For a movie that Bosley Crowther off-handedly said at the time was “not significant,” Rear Window has so much to unpack, and that has been unpacked by critics and scholars over the years. Because of the way Hitchcock keeps us inside Stewart’s perspective, he implicates the audience into the voyeurism. What is a watching a movie but voyeurism? And he centers this misanthropic man, who views the world through a lens even in the best of times. It’s not clear if Stewart’s character learns anything over the course of the movie, except maybe that he should pay more attention to Grace Kelly, but we the audience maybe do learn something. We start out seeing these characters as Stewart does, as a bunch of body parts and stereotypes. But over the course of the movie, and with the help of the other characters coming into the story, we start to see them more as people. If Hitchcock famously breaks down the icy blondes of his movies, this is the movie where he starts out with them as objects and then lets them talk a little bit more.

Consider “Miss Torso,” a ballet dancer who we start out watching bop around her apartment in skimpy work-out clothes and lean over her fridge, ass in the air. She is the personification of the projected male gaze, that constant presence of Hitchcock’s movies. Stewart later comments on watching her holding a party with a bunch of men, cynically noting that she picks “the most prosperous-looking one” to go out on the balcony with. But Kelly notes that she’s just doing what all women have to do, “fending off wolves.” In her final scene, we watch her welcome home a boyfriend who has been off in the army, lending a whole different air to what we saw previously. By this time, Stewart is no longer paying attention.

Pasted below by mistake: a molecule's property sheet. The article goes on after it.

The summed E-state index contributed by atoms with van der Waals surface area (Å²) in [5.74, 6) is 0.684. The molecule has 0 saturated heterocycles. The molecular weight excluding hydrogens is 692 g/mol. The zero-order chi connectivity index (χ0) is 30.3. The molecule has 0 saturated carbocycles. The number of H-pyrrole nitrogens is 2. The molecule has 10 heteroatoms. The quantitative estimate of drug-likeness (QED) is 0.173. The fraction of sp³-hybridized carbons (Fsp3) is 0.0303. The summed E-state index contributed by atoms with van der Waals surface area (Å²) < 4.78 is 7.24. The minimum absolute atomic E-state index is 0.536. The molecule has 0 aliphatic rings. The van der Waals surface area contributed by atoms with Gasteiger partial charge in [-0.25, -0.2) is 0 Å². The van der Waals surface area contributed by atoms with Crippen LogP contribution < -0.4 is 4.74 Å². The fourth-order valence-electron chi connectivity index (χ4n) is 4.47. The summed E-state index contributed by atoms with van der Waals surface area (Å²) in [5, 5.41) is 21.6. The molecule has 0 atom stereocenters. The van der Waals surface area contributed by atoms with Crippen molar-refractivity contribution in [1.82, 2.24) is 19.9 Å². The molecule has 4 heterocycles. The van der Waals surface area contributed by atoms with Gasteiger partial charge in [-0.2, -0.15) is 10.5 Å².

You wouldn’t think that the concept of Rear Window could possibly lead to what’s basically a perfect movie, but it does. As always Hitchcock shows himself an absolute master of using the elements he has to create suspense. He knows what to tell the audience but not the characters, and what to tell the characters but not the audience, and what to tell some characters but not others. But more than that, here he uses those tools to tell what feels like a more complete human, emotional story than in most of his movies. There are some Hitchcock movies where he indulges his own obsessions. Here he interrogates them. Hitchcock doesn’t know why Jimmy Stewart would rather look out the window than make out with Grace Kelly, but he suspects that he might be the same, and wonders if maybe some of us are that way, too.